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ELECTION COUNTDOWN

HRC Calls For Federal Investigation Into Anti-Obama Text Messages

After cellphone users reported a series of unsolicited anti-Obama text messages Tuesday night, some of which derided the President’s record on LGBT issues, the Human Rights Campaign is calling for a federal investigation of the conservative telecommunications company behind them.

Some recipients of the anonymous texts tweeted screenshots with messages like: “Re-electing Obama puts Medicare at risk”; “Obama is using your tax dollars to fund Planned Parenthood and abortions. Is that right?”; and “Stop Obama from forcing gay marriage on the states. Your vote is your voice.”

According to Buzzfeed‘s Chris Geidner, the company in question, ccAdvertising, has not admitted to sending the texts, although the dummy websites used to send the messages were registered to ccAdvertising executives. One exec in particular, Gabe Joseph, is reportedly known for using questionable tactics.

Sending unsolicited emails in the form of SMS text messages via web domains – rather than phone numbers – circumvents Federal Communications Commission regulations. However, the HRC is charging that ccAdvertising defrauded cellphone users, as stated in the letter from HRC general counsel Robert Falk:

[T]he [Telephone Consumer Protection Act] prohibits any person within the United States to use a telecommunications service “to cause any caller identification service to knowingly transmit misleading caller-identification information with the intent to defraud [or] cause harm.” 47 U.S.C. § 227(e)(1). By disguising the sender of the text messages as “SMS@Aicett.Com,” ccAdvertising knowingly and willfully caused the caller-identification service to transmit misleading caller-identification information in an attempt to defraud and harm gay-rights advocates.

“It’s unsurprising that our opponents are employing such underhanded tactics and trying to attack equality from behind shrouds of secrecy,” HRC Vice President of Communications Fred Sainz said in a statement. “HRC is filing a complaint with the FCC so that these types of organizations know there are consequences for their actions. It’s unacceptable to launch these types of despicable attacks from dark corners, and it’s incredibly irresponsible to send out unsolicited messages to people who have no desire to receive this type of vitriol.”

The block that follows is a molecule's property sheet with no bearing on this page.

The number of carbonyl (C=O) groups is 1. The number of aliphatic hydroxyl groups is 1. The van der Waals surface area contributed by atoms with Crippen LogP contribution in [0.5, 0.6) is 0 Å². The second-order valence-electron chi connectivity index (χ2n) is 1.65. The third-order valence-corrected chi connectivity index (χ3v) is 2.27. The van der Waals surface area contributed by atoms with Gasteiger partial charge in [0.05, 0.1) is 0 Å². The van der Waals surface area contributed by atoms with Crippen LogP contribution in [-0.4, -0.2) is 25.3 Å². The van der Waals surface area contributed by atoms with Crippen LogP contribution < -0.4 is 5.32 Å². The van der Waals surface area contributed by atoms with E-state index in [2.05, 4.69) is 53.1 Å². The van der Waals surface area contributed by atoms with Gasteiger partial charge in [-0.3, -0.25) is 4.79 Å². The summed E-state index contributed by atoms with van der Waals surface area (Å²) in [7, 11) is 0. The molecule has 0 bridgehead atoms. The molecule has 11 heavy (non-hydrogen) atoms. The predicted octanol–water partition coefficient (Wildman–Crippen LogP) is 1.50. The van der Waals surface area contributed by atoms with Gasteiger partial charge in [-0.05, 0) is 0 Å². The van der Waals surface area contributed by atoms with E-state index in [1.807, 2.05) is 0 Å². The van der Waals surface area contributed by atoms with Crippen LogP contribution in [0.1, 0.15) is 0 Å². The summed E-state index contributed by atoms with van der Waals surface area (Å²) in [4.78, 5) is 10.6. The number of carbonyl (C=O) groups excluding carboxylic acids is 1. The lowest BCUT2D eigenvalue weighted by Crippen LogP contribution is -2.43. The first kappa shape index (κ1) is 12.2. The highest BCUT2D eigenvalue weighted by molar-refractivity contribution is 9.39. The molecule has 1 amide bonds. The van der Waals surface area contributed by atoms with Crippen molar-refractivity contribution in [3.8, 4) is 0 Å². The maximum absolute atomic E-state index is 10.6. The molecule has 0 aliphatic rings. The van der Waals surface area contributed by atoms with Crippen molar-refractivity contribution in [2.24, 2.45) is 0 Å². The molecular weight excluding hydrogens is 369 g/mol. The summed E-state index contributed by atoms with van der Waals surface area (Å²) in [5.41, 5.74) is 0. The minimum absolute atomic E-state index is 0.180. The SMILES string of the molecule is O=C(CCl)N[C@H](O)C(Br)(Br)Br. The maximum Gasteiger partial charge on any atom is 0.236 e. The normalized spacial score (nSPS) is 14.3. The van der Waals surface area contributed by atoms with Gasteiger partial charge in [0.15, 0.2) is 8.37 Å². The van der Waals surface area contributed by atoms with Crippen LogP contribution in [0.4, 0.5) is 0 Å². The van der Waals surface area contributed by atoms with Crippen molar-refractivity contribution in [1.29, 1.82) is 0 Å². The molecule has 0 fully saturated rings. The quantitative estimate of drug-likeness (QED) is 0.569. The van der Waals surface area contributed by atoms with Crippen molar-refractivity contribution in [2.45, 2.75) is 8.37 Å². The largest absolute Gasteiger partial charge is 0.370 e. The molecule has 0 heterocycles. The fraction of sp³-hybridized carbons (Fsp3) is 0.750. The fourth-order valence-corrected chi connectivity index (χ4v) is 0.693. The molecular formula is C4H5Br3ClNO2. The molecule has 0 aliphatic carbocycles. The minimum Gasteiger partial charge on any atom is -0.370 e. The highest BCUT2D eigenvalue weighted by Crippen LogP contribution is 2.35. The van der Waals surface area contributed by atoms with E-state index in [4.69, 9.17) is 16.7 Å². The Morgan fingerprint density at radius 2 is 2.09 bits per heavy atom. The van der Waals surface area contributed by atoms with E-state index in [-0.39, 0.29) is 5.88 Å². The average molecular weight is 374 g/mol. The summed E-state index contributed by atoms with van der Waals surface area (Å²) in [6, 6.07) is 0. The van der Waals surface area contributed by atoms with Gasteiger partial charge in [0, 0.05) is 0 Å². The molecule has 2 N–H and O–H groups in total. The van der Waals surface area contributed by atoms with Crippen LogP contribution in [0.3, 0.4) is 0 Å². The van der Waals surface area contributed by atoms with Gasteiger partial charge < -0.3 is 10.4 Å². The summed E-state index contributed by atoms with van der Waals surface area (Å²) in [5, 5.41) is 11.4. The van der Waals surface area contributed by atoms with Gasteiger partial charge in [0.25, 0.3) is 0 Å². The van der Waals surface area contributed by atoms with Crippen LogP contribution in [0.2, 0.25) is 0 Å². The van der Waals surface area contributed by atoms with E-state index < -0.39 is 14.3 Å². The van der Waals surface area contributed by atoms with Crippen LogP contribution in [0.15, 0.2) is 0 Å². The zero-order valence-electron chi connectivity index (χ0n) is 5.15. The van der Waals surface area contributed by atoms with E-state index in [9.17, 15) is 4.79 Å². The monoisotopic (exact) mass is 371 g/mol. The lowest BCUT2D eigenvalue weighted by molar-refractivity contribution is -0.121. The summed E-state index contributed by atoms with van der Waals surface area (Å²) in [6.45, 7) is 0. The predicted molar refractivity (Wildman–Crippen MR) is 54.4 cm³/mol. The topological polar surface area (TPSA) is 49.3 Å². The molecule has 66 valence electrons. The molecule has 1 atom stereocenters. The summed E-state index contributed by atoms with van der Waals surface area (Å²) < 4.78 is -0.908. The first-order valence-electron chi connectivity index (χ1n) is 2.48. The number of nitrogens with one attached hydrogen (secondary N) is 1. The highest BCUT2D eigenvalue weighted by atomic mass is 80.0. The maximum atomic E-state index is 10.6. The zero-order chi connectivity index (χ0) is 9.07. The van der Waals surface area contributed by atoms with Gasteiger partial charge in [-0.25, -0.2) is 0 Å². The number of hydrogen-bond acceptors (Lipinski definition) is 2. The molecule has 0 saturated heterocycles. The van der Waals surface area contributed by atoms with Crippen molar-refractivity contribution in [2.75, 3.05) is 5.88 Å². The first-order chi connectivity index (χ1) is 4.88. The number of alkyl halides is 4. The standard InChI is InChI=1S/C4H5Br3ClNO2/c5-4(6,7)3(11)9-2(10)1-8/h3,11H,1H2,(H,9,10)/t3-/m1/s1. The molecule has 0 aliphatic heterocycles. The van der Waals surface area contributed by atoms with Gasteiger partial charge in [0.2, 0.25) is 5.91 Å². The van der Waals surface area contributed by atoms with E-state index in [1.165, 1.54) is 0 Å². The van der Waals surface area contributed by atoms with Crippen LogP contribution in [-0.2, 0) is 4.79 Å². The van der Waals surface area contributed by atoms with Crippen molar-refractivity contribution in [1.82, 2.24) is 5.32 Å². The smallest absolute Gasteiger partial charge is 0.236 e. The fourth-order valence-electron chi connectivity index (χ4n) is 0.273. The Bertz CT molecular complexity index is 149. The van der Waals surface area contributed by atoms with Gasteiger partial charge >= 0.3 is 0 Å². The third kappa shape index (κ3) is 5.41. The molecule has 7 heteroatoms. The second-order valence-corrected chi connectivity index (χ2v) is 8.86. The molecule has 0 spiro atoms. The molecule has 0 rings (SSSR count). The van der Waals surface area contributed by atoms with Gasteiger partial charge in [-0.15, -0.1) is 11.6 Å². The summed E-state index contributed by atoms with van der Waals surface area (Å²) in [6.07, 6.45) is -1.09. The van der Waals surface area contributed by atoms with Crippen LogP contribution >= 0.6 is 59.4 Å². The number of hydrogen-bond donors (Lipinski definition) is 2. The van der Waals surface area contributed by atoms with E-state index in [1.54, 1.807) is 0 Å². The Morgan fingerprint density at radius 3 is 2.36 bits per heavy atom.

Photo: Buzzfeed

By:           Les Fabian Brathwaite
On:           Nov 1, 2012
Tagged: , , ,
  • 6 Comments
    • bystander
      bystander

      “with the intent to defraud [or] cause harm.” This counts as neither.

      Nov 1, 2012 at 11:30 am · @ReplyReply to this comment ·
    • 2eo
      2eo

      Absoulte violation of the law, and ethically pathetic. It is sad what they are reduced too.

      Between Romney buying supplies for his “allies” to gift to the Sandy relief effort, to them making up lies about rape and how women deserve it. To deriding FEMA for responding to poor people quickly for a change.

      There is nothing they can do, and I hope the tide of public opinion is with the intellectuals and moral people for a second election in a row, the world cannot afford another violent religious nutcase.

      Nov 1, 2012 at 11:38 am · @ReplyReply to this comment ·
    • Joel J
      Joel J

      If they tell any lie to get elected, imagine what they will do once in power. These Republicans have no ethical leg to stand on.

      Nov 1, 2012 at 11:41 am · @ReplyReply to this comment ·
    • Cam
      Cam

      @bystander:

      Actually that isn’t correct. The text I got repeated a debunked claim. Fraud. Anybody who does not have an unlimited texting plan got charged for those texts and therefore were harmed financially.

      Nov 1, 2012 at 12:22 pm · @ReplyReply to this comment ·
    • bystander
      bystander

      @Cam: That doesn’t count, the “harm” isn’t connected to the truthfulness of the claims. Also its not a true harm because anyone can send you text messages and charge you, that’s something you know when you sign up for the plan. By your logic anytime anyone calls someone who doesn’t have an unlimited plan and says something not true they’d be committing fraud.

      Nov 1, 2012 at 2:36 pm · @ReplyReply to this comment ·
    • Cam
      Cam

      @bystander:

      Sorry, you’re right about the harm part. Didn’t read that as closely as I should have. However, they can still go after them for sending out unsolicited texts that people can get charged for.

      They will claim they did it from an e-mail blast, but since they would obviously be aware that the phone company would turn it into texts they can’t weasel out that way.

      Nov 1, 2012 at 2:53 pm · @ReplyReply to this comment ·

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